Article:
Friday, February 8, 2008

Paul Hinman: Wildrose Party founders were "underhanded" and "deceptive"

"Underhanded", "deceptive", and "weird". These are the adjectives employed by Wildrose Alliance leader Paul Hinman in describing the registration drive strategies used by the Wildrose Party's founding members. Hinman's verbal assault can be found in a story that appeared in the November 8, 2007 edition of the Fast Forward Weekly:

In a video on the party’s website, staff advise party members against talking about or even mentioning the party when collecting signatures. “It’s extremely weird,” says Paul Hinman, leader of the rival Alberta Alliance party. “I’m just flabbergasted at the way they’re doing it.” ...

... The Wildrose approach is “underhanded” and “deceptive,” [Hinman] says. “I don’t think you should be able to gather signatures if people don’t know.”
The video mentioned in the article featured two prominent founders of the Wildrose Party: (i) the first Executive Director, Link Byfield (currently running for the Wildrose Alliance in the riding of Whitecourt-Ste. Anne), and (ii) the first VP Membership, Sharon Maclise (currently running for the Wildrose Alliance in Leduc-Beaumont-Devon). The video is no longer available, but the article describes it thus:
On the Wildrose video, vice-president of membership Sharon Maclise instructs members on how to collect signatures using a method with “an 80 to 90 per cent effective rate.” To demonstrate, she does a mock cold-call at the door of party vice-president of communications Link Byfield. She begins by telling Byfield that she’s “registering a new political party here in Alberta.” When Byfield asks Maclise what the party stands for, she replies: “I can stand here at the door and tell you all about what the party stands for, and it really doesn’t do us — you and I — any good at this point. We’re just still trying to get the party registered.”

The video reminds members they’re not selling memberships — “you certainly won’t be able to do that,” says Byfield — and instructs members to focus on apartment buildings instead of residential streets, because apartments generally have younger residents. “Younger people are more open to things,” says Maclise on the video. “They’re more inviting. Sometimes as we get older we get a little more crotchety and difficult.” She then gives suggestions on how to get access to locked apartment buildings.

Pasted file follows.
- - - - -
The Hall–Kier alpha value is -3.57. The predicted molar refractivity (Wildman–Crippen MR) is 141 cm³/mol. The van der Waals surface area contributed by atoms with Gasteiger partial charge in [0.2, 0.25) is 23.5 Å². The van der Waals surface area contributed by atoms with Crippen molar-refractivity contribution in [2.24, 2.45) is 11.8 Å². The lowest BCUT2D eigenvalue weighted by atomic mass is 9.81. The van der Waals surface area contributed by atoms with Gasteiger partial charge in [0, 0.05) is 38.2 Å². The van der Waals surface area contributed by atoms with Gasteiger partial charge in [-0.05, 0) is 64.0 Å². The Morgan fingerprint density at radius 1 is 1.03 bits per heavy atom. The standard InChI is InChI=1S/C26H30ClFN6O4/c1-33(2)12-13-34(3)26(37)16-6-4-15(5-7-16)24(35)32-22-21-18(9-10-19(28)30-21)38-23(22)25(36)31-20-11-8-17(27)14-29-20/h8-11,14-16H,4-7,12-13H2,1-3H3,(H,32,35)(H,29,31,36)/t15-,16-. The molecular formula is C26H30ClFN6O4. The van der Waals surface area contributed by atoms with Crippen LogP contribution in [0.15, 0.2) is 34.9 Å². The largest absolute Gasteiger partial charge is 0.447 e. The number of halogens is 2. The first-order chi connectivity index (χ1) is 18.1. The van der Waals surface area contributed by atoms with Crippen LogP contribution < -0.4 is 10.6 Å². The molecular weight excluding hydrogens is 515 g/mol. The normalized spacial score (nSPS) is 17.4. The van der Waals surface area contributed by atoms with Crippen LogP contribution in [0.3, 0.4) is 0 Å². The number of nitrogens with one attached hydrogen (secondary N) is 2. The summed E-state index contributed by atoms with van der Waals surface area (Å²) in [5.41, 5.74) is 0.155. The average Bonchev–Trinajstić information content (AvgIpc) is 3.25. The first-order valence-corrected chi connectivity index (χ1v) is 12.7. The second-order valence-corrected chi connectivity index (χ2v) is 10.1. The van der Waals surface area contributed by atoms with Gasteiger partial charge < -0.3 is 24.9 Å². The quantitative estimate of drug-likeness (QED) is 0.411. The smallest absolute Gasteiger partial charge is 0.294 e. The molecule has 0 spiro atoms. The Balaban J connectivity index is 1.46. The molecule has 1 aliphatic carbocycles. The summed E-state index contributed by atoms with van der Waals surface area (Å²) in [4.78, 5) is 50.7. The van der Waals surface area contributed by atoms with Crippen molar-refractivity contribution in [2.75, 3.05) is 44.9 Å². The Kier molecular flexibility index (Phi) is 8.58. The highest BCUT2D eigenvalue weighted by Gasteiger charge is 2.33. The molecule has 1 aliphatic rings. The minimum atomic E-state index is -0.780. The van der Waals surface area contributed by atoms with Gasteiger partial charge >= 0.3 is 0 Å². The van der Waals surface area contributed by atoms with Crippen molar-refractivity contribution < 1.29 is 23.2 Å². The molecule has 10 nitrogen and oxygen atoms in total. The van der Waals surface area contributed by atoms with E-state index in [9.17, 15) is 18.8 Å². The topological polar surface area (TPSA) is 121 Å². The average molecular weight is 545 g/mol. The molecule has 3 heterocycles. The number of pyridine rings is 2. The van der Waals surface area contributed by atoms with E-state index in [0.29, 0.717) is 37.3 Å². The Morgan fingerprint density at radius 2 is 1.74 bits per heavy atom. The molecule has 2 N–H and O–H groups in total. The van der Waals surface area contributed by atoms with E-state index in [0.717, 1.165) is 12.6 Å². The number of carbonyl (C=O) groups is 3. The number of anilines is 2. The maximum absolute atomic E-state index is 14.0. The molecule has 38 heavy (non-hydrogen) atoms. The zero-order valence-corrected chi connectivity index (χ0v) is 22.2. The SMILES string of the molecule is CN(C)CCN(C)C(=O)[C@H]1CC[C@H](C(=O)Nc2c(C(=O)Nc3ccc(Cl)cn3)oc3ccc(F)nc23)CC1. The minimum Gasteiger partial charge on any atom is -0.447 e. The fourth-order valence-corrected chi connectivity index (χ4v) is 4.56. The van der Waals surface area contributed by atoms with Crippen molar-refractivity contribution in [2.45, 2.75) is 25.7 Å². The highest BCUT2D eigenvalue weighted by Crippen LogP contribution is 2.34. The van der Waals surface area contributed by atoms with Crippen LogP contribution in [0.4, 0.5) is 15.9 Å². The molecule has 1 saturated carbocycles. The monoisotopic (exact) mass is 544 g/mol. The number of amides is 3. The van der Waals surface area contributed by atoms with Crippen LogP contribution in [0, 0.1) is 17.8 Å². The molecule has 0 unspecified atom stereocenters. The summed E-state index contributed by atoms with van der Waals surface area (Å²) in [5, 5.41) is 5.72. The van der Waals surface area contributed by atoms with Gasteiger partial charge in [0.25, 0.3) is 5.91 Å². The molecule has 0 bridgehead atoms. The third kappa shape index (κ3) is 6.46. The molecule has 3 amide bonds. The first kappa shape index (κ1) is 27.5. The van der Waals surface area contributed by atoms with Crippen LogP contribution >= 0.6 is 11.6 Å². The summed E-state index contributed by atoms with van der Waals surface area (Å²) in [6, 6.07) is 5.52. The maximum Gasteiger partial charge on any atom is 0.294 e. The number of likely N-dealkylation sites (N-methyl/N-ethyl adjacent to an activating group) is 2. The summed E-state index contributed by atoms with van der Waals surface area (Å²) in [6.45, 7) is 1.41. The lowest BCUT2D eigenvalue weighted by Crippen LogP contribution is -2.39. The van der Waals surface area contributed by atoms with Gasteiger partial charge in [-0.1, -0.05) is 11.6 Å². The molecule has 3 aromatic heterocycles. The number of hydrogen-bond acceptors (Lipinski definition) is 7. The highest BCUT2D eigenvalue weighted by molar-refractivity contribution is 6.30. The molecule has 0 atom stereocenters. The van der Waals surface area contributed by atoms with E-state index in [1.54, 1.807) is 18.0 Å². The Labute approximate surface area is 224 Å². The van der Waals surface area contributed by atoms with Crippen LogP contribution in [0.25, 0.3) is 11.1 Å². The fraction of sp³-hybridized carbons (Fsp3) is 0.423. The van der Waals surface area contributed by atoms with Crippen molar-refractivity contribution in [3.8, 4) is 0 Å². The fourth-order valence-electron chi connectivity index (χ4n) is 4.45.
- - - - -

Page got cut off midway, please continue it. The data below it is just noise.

So, while it is likely true that Paul Hinman's description of the video applies to all those involved in the formation of the Wildrose Party, it is also clear that he was singling out the two Wildrosers who had starring roles in the video - Link Byfield, and Sharon Maclise.

Now, those of you who have been following my blogging may recall that I wrote about the Wildrose Party's bizarre registration tactics in The Wildrose Report. I confess that I likened the registration drive to "a sleazy, door to door, vacuum cleaner sales pitch", described it as "a comedy of errors", chastised the techniques used as "manipulative", and accused the Wildrose leaders of "duping the membership".

What you readers are not aware of is that after I wrote these posts, I second-guessed myself. I pondered whether I had been a little too harsh in my choice of words. While I make no bones about that fact that I am oppositional to the right wing federalists, angry braying and personal attacks are certainly not part of my repertoire.

However, now that I see the bitterness and vindictiveness in Paul Hinman's rhetorical onslaught, I must say that any concerns I had about my own writing seem trivial.

The best I could manage in impugning the registration drive was a metaphor about vacuum cleaner sales pitches. Paul Hinman blows his stack and levels a ripping attack aimed directly at the personal integrity of people who are close enough to him politically that they are now running for the party he leads.

Wow! Hinman is harder on his political friends, than I am on my political enemies. I feel like a wuss.

If I'm going to run with this crowd, I'd better learn to crank things up a notch.